In 2020, Millennials accounted for 35% of the total spending by Australian consumers and this will rise to 38% by 2030. Despite shutdowns, Millennials still get out and make a lot of purchases every week with takeaway coffee and/or food at the top of the list (77% in the last week). Between petrol stations, convenience stores and takeaways, they have a large number of impulse purchase occasions, and it is interesting to note that relatively few FMCG products specifically target Millennials.
Having grown up in a digital world with easy access to information, Millennials take a serious approach to shopping research. Before spending $100 on an item, 92% will compare prices, 78% will read product reviews, and 72% will continue researching while in-store. Buy Now Pay Later (BNPL) has often been labelled as the Millennial’s best friend and some 56% have used BNPL in the last 6 months.
It’s ironic that the mega rich founders of two of the largest BNPL firms are both Australian Millennials – Nick Molnar (30) founder of Afterpay, and Larry Diamond (38) founder of Zip Co. Engagement with BNPL is deepening with the average value of a purchase made by Millennials on BNPL growing by 75% in the last 12 months. In comparison, their average value of credit card purchases only went up by 7%. Despite enduring over 12 months of the pandemic, Millennials continue to make a wide range of purchases outside of supermarket food and beverages.
For grocery shopping, the tight budgets under which Millennials are currently operating can be seen in their focus on price (39%). This may ease over time as product shortages decrease and availability becomes less of an issue for them (currently 15%). Regular shopping patterns have been disrupted by shutdowns however, Millennials are still committed to wandering the aisles of their supermarkets.
Millennials have been at the forefront of online shopping, though 19% only started shopping online due to Covid-19. The shutdowns associated with Covid-19 have led 24% to using their desktop more than their mobile phone when shopping online. This has contributed to a decline in the number of devices used to shop online from 2.4 in 2019 to 1.4 in 2020. Having more time to research their shopping while working from home, over one in four Millennials (28%) have concluded that they are more likely to get a better deal online than in store.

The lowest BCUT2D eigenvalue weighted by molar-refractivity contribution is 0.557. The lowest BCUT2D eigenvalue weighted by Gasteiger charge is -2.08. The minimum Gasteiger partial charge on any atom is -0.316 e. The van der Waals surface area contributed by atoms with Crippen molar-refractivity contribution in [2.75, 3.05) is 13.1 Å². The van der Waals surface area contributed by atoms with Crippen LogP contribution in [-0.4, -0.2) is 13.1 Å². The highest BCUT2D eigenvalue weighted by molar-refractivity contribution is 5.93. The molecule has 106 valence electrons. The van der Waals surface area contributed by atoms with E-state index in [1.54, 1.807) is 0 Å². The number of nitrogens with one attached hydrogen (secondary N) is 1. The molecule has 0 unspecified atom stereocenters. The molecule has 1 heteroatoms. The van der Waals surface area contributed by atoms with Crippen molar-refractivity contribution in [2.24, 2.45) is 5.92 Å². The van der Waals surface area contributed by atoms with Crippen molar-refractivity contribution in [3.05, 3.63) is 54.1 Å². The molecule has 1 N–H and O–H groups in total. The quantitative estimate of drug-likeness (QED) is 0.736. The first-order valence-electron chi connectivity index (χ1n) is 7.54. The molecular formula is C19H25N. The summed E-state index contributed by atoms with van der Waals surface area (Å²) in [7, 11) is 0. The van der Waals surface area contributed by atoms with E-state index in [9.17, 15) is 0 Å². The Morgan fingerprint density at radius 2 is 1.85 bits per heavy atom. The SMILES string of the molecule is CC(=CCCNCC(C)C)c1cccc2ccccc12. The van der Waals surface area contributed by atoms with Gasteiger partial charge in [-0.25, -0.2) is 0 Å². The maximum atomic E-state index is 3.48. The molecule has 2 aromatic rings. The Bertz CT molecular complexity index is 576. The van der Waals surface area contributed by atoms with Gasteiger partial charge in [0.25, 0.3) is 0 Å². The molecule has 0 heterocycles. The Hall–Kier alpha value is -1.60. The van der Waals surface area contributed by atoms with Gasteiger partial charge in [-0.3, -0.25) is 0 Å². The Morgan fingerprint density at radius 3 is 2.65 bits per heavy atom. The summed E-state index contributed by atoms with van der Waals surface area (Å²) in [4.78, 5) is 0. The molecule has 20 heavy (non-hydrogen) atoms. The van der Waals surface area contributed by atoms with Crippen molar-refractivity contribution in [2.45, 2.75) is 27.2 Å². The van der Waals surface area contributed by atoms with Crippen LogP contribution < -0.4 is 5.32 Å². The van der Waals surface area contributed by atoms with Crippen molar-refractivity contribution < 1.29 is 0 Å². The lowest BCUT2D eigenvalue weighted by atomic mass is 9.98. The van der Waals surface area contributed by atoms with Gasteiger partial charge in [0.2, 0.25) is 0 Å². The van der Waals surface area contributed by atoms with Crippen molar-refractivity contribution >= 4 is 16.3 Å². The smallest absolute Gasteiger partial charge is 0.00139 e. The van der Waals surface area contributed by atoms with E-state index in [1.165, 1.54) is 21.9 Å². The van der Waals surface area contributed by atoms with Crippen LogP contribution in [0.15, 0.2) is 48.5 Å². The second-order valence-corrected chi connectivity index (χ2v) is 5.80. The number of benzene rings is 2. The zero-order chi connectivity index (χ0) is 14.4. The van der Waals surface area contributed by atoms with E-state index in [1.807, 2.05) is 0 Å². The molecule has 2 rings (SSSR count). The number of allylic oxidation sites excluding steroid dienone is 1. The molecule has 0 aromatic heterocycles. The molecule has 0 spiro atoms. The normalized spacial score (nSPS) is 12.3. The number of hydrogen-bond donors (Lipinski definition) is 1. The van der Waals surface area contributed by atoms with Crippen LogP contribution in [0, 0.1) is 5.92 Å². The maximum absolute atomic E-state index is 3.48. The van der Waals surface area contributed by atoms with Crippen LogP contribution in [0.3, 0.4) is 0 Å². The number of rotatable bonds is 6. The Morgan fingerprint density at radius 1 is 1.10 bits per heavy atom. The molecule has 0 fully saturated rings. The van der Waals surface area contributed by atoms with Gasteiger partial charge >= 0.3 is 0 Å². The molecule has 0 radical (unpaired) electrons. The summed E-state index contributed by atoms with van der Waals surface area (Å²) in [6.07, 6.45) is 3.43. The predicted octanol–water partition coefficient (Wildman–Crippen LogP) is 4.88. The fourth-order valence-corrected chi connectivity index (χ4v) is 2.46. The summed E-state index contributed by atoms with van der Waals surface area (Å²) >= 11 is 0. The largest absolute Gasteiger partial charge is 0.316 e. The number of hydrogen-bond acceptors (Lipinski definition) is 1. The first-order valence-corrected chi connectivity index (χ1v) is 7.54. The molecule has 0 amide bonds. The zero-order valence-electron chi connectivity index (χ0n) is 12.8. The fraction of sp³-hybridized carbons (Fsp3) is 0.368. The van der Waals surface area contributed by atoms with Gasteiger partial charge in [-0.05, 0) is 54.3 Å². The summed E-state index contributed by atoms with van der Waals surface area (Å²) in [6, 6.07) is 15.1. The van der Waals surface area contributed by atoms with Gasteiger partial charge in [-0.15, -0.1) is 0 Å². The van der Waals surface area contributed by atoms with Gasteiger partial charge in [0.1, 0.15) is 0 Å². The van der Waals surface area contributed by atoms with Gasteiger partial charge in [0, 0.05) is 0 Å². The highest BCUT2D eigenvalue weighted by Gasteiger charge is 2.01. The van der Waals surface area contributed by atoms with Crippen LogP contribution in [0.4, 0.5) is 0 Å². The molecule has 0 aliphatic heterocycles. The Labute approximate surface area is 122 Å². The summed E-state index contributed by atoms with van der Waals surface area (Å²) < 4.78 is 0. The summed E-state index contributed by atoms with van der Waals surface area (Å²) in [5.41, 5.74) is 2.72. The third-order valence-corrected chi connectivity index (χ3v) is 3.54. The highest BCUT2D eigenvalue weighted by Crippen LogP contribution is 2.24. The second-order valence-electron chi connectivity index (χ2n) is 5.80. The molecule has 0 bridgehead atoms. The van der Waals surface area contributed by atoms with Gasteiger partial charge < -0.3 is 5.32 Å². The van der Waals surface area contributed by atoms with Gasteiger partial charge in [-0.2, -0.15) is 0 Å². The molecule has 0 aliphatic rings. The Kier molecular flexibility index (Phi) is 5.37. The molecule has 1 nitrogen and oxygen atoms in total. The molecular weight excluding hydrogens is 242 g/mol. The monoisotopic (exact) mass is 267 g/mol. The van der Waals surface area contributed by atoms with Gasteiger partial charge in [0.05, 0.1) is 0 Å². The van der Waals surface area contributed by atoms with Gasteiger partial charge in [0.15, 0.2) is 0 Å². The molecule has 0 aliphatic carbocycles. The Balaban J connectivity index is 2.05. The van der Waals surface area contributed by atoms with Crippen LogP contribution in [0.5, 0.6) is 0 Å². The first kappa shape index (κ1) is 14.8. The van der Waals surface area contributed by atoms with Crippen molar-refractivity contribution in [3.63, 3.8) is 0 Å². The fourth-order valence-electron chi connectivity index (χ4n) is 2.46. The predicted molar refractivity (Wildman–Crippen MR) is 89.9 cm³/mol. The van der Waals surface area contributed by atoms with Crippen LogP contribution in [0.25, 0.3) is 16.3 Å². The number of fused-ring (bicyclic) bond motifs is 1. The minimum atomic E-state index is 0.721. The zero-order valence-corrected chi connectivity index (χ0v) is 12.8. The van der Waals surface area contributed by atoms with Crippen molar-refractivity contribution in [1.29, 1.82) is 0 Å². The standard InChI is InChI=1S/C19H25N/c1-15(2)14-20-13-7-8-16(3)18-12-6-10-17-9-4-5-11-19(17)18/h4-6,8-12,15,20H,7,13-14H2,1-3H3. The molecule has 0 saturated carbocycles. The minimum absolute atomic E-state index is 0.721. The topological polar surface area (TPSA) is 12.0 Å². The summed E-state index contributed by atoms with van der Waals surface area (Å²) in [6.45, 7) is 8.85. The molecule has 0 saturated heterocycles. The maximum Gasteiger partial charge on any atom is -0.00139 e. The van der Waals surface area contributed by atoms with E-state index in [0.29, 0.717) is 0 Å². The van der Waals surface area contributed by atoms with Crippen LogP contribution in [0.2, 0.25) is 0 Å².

“Having grown up with the Internet and emergence of online sales events, Millennials will naturally gravitate to where they can quickly and easily find the best bang or their buck with the least hassle. So, it’s no surprise that the online sales are now going neck to neck with offline.” – JESSICA RIX, CONSUMER SHOPPING EXPERT, PAYPAL.
This will have long-term impacts on retailing to Millennials as, post-shutdown, 50% expect to do more online shopping, 38% do more click and collect, and 44% make fewer trips to the shops. Overall, Millennials say they prefer shopping online, and their degree of preference varies by category. In reality, physical stores do still dominate spending. However, marketers should pay close attention to the relative preference levels between categories.
Mobile and Social Shopping
Over 98% of Millennials own a mobile 117 and on average, spend $305 via mcommerce (mobile shopping). The most common benefits Millennials associate with mcommerce are time-saving (41%) and ease (45%).
Buying directly from social media feeds (scommerce or social shopping) is widespread, though on average, Millennials only spend $36/month on it.
Millennials can be reluctant to spend outside of sales – JESSICA RIX, CONSUMER SHOPPING EXPERT, PAYPAL
Millennials embrace a wide range of approaches to shopping and as they control 35% of the total consumer spend in Australia124, these behaviours impact all retailers. Millennials appear to have three main shopping mindsets. However, it is critical to remember that the same person may have a different mindset depending on the purchase occasion and/or the type and value of the item sought.
The finding supports the move by Coles to cease its paper catalogues that online coupons are the single most popular way for Millennials of redeeming discounts.
MARKETING TO MILLENNIALS REPORT